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Day 5: Biffes, 2009

The first reference I went to while watching Goran Markovic’s The Tour was Danis Tanovic’s No Man’s Land. Former Yugoslavia and war.

When a group of Serbian actors and their van driver enter a war-torn area where they are to perform a play, bombs go off on either side of the narrow road. Completely shocked and devastated, the actors do not know that there is worse to come yet.

The play and its troupe is repeatedly ridiculed as the warring factions demand much more from the actors. Caught in the three-way muddle between the Serbs, Croats and Bosinians, the actors go over many questions on war and art, just as they shuttle between being dry humourists and sentimental peaceniks.

I felt this was where the film ran into trouble. The art vs war or good art vs evil art postures are too obvious and play completely against the grain of the film’s premise. The dryness remains throughout the film but the humour is lost as if it was something easily expendable for the sake of an anti-war sermon. As a proof, when after winning over all war-mongers with luck and their art, they begin to go back by the same road, they are just too used to the bombings on either side of the road that they hardly wink this time and also, maybe, they have grown too big for the dry humour they earlier had.

No Man’s Land never lost that humour and it was a far grimmer tale.

The next film was Tulpan, a Kazhakstan movie. The first scene where a man comes asking for a bride and the lonely landscape of the steppe, reminded me of Tuya’s Marriage. The camels did too. And just as Tuya’s Marriage was, Tulpan is a very good film, if only a bit drier.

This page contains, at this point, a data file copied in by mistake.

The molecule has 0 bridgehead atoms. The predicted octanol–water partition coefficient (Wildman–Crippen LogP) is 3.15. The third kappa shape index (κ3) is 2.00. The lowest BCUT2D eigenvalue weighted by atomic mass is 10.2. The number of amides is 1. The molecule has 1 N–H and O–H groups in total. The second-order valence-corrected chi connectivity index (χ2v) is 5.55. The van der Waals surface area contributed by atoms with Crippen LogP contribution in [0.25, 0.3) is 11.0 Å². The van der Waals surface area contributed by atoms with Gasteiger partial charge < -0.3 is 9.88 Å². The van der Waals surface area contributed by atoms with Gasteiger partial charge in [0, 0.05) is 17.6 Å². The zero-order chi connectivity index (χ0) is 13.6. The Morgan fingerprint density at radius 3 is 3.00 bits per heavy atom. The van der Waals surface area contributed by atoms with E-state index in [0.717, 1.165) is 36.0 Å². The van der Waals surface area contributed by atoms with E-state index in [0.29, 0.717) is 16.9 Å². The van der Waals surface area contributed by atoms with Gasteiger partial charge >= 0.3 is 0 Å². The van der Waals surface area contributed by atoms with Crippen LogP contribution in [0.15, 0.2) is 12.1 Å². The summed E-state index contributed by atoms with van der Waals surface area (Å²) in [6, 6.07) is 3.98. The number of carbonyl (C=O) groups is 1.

Tulpan is a character we don’t see in the film. She is the bride who refuses (or is forced to refuse by her mother) Asa, the sailor who wants to settle down in the steppe, own a flock of sheep and have a TV and a dish antenna which would show more than 900 channels.

He comes to live with his sister, brother-in-law and their three talented children. The elder boy listens to the news on Kazakh Radio all day and remembers everything to recite to his father in the evening. The girl is an excellent singer and the youngest one is a precocious prankster.

There is hardly anything that can be outlined as a story here. More a chronicle of a few days in the herdsmen’s life in Kazhakstan, the simplicity of the narrative is perfectly compelemented by the actors.

Any touch of sentimentality is overwhelmed by the humour and matter-of-factness. The scene where the veterinary doctor checks on a sheep while keeping an eye on an agressive camel is hilarious.

When Asa ditches his plan to go to the city by deciding to realise his dream of flourishing in the steppe, we know as he knows that there is no Tulpan for him to marry. Yet, as his sister says, there might be someone else he finds. Its as simple as that.